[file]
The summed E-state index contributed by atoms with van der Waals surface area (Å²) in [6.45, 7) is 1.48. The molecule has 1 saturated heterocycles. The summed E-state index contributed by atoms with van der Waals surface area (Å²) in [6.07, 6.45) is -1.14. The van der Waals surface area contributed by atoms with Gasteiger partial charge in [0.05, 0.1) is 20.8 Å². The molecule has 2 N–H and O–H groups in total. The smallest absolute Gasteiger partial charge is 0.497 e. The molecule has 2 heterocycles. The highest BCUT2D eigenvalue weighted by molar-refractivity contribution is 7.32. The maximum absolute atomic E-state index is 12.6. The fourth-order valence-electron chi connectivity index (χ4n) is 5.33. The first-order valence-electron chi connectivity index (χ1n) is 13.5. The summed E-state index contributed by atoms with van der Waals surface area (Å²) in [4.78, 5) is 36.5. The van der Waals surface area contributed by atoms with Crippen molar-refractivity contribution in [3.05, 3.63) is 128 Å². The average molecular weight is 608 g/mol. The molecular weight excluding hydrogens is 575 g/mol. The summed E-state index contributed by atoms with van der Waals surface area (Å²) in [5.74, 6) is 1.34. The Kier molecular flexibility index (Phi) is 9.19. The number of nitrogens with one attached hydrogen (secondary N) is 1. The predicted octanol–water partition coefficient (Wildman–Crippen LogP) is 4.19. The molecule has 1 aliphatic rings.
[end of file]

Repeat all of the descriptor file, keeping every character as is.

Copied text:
The summed E-state index contributed by atoms with van der Waals surface area (Å²) in [6.45, 7) is 1.48. The molecule has 1 saturated heterocycles. The summed E-state index contributed by atoms with van der Waals surface area (Å²) in [6.07, 6.45) is -1.14. The van der Waals surface area contributed by atoms with Gasteiger partial charge in [0.05, 0.1) is 20.8 Å². The molecule has 2 N–H and O–H groups in total. The smallest absolute Gasteiger partial charge is 0.497 e. The molecule has 2 heterocycles. The highest BCUT2D eigenvalue weighted by molar-refractivity contribution is 7.32. The maximum absolute atomic E-state index is 12.6. The fourth-order valence-electron chi connectivity index (χ4n) is 5.33. The first-order valence-electron chi connectivity index (χ1n) is 13.5. The summed E-state index contributed by atoms with van der Waals surface area (Å²) in [4.78, 5) is 36.5. The van der Waals surface area contributed by atoms with Crippen molar-refractivity contribution in [3.05, 3.63) is 128 Å². The average molecular weight is 608 g/mol. The molecular weight excluding hydrogens is 575 g/mol. The summed E-state index contributed by atoms with van der Waals surface area (Å²) in [5.74, 6) is 1.34. The Kier molecular flexibility index (Phi) is 9.19. The number of nitrogens with one attached hydrogen (secondary N) is 1. The predicted octanol–water partition coefficient (Wildman–Crippen LogP) is 4.19. The molecule has 1 aliphatic rings.